This passage taken with the other passages where Cranmer establishes that the tokens are an outward sign of the inward faith in the one sacrifice shows that Cranmer's view is close to Calvin's view. Faith is the means of feeding on the body and blood of Christ in the one sacrifice at the cross. Just as the bread and wine feed our physical body, so by faith the soul is nourished and feeds upon the body and blood of Christ in the one sacrifice at the cross. So while you are correct that the tokens and the body and blood are not inseparably connected, you are wrong that you think Cranmer would say the sacraments are not essential to faith. This is absolutely wrong. The sacraments are not merely optional but essential to true and lively faith and they that use them with a lively and true faith feed upon the body and blood of Christ by faith. The wicked do not eat the body and blood because they have no true and lively faith. However, since they have no real faith, by eating the bread and wine unworthily, they eat and drink to their own damnation. This is very close to both Calvin and Zwingli's view and is very far from the Anabaptist view which make the sacraments merely ordinances or empty signs of a mere memorial. No, for Cranmer, the sacraments are an outward sign of an inward grace and that grace is sovereignly bestowed at regeneration and then repentance and exhibited by a true and lively faith. While one cannot feed upon Christ except by faith, this in no wise makes the sacraments merely optional for Cranmer. For Cranmer the table is to be approached with reverence because the sacrament represents the very body and blood of Christ shed for us on Calvary. Keep in mind that in this context Cranmer is not talking about faith in general but the mode and manner in which we eat the body and drink the blood of Christ in the sacrament!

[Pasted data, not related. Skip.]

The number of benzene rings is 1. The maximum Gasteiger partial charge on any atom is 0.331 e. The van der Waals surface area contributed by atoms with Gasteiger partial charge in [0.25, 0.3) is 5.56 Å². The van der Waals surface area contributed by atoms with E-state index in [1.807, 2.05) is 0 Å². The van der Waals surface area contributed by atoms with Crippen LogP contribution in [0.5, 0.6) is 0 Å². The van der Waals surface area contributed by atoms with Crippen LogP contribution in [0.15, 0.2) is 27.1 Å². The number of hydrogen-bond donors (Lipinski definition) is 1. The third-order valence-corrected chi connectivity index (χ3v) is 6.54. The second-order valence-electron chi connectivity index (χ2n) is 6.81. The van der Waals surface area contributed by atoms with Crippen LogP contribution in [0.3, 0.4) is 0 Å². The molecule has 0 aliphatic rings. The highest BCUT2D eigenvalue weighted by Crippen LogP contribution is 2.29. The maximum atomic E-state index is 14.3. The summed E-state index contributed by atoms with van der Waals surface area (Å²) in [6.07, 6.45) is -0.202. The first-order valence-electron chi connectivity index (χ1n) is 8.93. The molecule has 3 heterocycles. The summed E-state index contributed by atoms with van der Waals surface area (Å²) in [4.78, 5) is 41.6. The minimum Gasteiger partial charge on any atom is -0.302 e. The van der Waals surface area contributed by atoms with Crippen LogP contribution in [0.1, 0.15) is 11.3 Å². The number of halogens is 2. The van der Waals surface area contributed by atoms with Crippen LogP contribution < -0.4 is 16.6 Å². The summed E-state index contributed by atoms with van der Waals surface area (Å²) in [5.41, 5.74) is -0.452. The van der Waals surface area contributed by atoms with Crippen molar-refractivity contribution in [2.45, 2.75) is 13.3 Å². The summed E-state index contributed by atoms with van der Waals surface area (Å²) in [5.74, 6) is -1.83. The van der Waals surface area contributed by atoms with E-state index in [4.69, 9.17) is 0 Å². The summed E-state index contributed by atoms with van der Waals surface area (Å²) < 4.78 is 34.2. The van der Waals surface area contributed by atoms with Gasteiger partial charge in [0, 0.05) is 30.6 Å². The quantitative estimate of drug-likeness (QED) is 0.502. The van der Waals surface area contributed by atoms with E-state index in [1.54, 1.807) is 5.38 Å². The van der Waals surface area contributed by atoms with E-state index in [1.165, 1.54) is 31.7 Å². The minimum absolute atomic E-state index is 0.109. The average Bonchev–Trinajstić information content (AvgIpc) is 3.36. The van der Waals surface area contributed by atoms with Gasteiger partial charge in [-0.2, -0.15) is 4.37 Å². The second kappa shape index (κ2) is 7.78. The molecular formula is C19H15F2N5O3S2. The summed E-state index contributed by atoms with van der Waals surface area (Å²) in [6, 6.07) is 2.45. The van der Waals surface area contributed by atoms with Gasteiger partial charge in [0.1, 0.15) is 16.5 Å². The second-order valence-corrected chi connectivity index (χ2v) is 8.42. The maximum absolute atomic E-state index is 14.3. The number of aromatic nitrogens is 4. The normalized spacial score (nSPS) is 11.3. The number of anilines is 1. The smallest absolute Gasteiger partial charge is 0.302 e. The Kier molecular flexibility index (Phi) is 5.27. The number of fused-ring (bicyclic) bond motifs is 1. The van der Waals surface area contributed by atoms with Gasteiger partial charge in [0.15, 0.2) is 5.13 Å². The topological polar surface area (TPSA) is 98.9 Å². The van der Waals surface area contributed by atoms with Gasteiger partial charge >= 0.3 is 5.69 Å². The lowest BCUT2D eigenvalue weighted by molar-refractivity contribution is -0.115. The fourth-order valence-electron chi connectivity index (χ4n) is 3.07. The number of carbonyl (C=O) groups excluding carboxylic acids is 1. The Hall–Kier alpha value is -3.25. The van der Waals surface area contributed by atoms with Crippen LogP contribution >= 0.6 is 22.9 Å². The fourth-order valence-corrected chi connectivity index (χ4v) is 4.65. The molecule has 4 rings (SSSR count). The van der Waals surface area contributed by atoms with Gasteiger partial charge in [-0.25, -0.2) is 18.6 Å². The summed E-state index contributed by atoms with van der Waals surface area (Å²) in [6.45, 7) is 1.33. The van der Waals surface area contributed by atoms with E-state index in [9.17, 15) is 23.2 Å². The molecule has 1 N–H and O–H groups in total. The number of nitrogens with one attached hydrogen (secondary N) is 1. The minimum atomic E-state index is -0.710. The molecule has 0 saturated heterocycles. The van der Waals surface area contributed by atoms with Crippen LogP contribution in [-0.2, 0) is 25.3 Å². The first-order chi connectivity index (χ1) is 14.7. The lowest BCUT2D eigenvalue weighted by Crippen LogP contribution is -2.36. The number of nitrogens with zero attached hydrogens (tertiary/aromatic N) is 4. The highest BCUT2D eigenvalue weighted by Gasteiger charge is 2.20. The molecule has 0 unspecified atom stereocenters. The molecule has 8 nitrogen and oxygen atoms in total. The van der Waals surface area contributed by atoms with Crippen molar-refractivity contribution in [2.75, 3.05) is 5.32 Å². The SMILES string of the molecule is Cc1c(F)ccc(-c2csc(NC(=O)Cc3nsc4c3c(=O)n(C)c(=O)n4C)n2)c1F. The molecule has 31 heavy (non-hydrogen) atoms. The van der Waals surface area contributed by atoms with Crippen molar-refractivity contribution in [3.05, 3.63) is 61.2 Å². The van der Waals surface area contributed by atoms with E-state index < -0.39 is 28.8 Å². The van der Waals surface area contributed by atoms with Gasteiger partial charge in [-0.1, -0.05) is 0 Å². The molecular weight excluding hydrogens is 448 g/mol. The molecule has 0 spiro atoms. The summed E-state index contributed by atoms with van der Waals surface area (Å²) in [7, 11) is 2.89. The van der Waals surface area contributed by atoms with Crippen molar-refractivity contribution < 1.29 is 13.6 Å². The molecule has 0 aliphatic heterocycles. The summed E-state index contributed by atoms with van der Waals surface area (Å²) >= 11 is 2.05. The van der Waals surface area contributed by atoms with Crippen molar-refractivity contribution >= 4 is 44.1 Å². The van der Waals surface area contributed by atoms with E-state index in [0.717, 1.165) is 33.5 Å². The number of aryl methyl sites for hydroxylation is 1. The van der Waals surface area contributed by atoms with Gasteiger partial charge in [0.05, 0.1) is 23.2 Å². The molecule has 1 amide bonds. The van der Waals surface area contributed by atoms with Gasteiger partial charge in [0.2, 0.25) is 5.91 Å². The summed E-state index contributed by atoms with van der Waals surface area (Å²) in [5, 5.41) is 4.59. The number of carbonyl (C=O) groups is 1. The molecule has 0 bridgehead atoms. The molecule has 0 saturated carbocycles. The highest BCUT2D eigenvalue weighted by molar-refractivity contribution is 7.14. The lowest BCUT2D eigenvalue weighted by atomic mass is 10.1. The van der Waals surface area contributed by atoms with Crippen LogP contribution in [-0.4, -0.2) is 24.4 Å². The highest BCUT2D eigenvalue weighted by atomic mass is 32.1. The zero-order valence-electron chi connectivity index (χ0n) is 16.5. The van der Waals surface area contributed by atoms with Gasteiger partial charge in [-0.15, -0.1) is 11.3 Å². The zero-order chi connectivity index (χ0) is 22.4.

In another place Cranmer says: